The Magi'i of Cydor by L.E. Modesitt -- meh. Skipped the other half of the story to move on to

Wellspring of Chaos, also Modesitt, the first part of another two-volume novel -- which is also slow-paced (especially at the start) but otherwise rather more interesting. Am waiting for the library to cough up the other half.

The Shepherd's Crown by Terry Pratchett, the final Tiffany Aching novel. The comedy isn't as pithy as most Discworld novels, but the story is good. More interestingly, I think with this, this series moved out of YA and into adult -- which I was wondering might happen, given the arc of I Shall Wear Midnight is very much about Tiffany taking her place in the adult world, as a witch with her own steading acknowledged by both her charges and her peers, which pretty much defines the end-state of young-adult character growth. More saddening is the distinct resemblance to Persuasion, another last novel that's significantly shorter and less complicated than others, with work cut short by the author's final illness. (Do not read without the previous Tiffany novels -- and if you've done that, this is already on your list.)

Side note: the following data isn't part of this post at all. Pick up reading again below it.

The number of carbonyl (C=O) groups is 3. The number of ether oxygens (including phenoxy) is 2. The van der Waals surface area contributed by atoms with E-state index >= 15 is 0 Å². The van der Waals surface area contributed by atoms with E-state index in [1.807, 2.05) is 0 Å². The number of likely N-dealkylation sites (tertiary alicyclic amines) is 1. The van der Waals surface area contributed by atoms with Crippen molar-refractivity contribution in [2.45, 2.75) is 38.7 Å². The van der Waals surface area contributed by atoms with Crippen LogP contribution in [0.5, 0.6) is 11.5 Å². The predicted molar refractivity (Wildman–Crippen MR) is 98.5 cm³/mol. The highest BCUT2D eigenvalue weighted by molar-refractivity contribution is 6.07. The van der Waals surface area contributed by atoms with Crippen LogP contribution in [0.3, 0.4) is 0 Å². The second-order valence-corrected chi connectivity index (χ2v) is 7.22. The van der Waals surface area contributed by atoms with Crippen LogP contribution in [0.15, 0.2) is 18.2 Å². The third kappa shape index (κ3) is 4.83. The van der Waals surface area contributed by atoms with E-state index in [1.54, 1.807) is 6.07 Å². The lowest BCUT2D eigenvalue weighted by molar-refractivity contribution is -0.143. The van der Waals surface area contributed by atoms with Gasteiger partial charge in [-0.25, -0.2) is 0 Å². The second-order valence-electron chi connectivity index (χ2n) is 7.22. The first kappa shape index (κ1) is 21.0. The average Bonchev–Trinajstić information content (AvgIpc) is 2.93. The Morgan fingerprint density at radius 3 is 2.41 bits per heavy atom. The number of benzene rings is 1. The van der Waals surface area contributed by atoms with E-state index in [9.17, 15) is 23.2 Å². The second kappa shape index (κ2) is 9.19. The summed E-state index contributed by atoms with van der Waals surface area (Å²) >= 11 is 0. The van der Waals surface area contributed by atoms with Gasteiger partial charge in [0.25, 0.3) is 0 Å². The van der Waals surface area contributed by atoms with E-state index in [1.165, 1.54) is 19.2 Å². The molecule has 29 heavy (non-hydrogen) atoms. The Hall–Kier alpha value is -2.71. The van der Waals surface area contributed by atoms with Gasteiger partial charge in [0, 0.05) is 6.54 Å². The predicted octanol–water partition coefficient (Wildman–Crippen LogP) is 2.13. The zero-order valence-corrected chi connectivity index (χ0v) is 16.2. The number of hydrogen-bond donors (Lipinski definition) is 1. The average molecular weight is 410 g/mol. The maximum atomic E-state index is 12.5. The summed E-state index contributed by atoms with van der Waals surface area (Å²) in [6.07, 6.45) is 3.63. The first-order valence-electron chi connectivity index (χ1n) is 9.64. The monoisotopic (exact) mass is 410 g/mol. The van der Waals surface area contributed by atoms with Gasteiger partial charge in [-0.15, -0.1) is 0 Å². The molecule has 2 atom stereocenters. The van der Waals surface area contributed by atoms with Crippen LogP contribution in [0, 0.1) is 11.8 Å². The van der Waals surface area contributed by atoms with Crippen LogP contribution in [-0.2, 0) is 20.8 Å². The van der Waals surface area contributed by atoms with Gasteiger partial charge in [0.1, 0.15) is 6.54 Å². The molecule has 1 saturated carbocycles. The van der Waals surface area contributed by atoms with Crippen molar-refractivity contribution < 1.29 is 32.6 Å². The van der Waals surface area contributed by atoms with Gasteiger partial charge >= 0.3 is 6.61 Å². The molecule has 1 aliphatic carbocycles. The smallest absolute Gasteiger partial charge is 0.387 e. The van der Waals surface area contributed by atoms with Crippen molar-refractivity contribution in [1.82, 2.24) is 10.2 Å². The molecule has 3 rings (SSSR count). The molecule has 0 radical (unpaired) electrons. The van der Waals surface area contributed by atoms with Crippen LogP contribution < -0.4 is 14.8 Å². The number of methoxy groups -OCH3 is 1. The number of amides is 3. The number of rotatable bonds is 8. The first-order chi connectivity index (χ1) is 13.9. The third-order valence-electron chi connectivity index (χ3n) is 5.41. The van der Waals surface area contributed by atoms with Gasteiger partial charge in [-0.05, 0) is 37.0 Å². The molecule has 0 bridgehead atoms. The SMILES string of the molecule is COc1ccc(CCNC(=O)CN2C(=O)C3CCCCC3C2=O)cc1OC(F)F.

Rondo Allegro by Sherwood Smith, being a Napoleonic-era historical romance (marriage-of-convenience subgenre) that echoes then explicitly rejects tropes from Regency romances. Lovely stuff, including settings (a Paris opera house) not usually touched by historical romances, but I confess I did pause it the moment my library tossed me the Pratchett. Am now back to it, of course.


Newt's Emerald by Garth Nix, a Regency-era historical fantasy (a la Mairelon the Magician) that felt thin after so much recent Heyer, to the point that I willingly forsook it for Modesitt and then Smith.

Up Next:

Yuletide 2015!


Subject quote from "The Writing's On the Wall," OK Go.


... a place for posting bits of fluff caught in my filters. Warning: I list "very bad poetry" among my interests.